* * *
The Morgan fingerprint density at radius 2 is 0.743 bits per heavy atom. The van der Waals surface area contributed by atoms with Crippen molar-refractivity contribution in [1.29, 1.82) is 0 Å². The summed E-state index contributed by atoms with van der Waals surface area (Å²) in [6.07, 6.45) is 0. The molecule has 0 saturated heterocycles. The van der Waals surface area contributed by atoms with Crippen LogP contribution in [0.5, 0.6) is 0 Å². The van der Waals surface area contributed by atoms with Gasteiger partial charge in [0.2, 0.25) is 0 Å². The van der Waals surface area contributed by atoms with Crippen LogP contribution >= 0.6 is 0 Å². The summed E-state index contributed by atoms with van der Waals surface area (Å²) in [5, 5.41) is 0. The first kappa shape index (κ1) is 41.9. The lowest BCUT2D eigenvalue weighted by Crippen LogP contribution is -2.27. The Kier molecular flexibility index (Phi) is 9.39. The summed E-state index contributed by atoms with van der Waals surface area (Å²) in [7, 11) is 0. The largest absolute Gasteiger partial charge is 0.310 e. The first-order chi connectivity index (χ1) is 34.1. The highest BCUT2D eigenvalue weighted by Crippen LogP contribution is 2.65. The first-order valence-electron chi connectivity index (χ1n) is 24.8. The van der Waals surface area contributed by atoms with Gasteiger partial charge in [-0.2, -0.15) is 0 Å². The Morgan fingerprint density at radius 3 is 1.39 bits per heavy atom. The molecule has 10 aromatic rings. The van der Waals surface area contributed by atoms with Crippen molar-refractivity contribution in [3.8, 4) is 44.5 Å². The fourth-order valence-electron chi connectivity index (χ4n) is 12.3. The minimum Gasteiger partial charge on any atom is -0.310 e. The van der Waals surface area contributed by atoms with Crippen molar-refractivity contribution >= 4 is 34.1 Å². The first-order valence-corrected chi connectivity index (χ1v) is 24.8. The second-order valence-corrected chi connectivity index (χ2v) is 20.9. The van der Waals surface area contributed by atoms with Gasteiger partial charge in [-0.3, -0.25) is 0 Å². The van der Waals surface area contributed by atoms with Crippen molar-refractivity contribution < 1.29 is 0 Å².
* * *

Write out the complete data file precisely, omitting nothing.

The Morgan fingerprint density at radius 2 is 0.743 bits per heavy atom. The van der Waals surface area contributed by atoms with Crippen molar-refractivity contribution in [1.29, 1.82) is 0 Å². The summed E-state index contributed by atoms with van der Waals surface area (Å²) in [6.07, 6.45) is 0. The molecule has 0 saturated heterocycles. The van der Waals surface area contributed by atoms with Crippen LogP contribution in [0.5, 0.6) is 0 Å². The van der Waals surface area contributed by atoms with Gasteiger partial charge in [0.2, 0.25) is 0 Å². The van der Waals surface area contributed by atoms with Crippen LogP contribution >= 0.6 is 0 Å². The summed E-state index contributed by atoms with van der Waals surface area (Å²) in [5, 5.41) is 0. The first kappa shape index (κ1) is 41.9. The lowest BCUT2D eigenvalue weighted by Crippen LogP contribution is -2.27. The Kier molecular flexibility index (Phi) is 9.39. The summed E-state index contributed by atoms with van der Waals surface area (Å²) in [7, 11) is 0. The largest absolute Gasteiger partial charge is 0.310 e. The first-order chi connectivity index (χ1) is 34.1. The highest BCUT2D eigenvalue weighted by Crippen LogP contribution is 2.65. The first-order valence-electron chi connectivity index (χ1n) is 24.8. The van der Waals surface area contributed by atoms with Gasteiger partial charge in [-0.2, -0.15) is 0 Å². The Morgan fingerprint density at radius 3 is 1.39 bits per heavy atom. The molecule has 10 aromatic rings. The van der Waals surface area contributed by atoms with Crippen molar-refractivity contribution in [3.8, 4) is 44.5 Å². The fourth-order valence-electron chi connectivity index (χ4n) is 12.3. The minimum Gasteiger partial charge on any atom is -0.310 e. The van der Waals surface area contributed by atoms with Crippen molar-refractivity contribution >= 4 is 34.1 Å². The first-order valence-corrected chi connectivity index (χ1v) is 24.8. The second-order valence-corrected chi connectivity index (χ2v) is 20.9. The van der Waals surface area contributed by atoms with Gasteiger partial charge in [-0.3, -0.25) is 0 Å². The van der Waals surface area contributed by atoms with Crippen molar-refractivity contribution < 1.29 is 0 Å².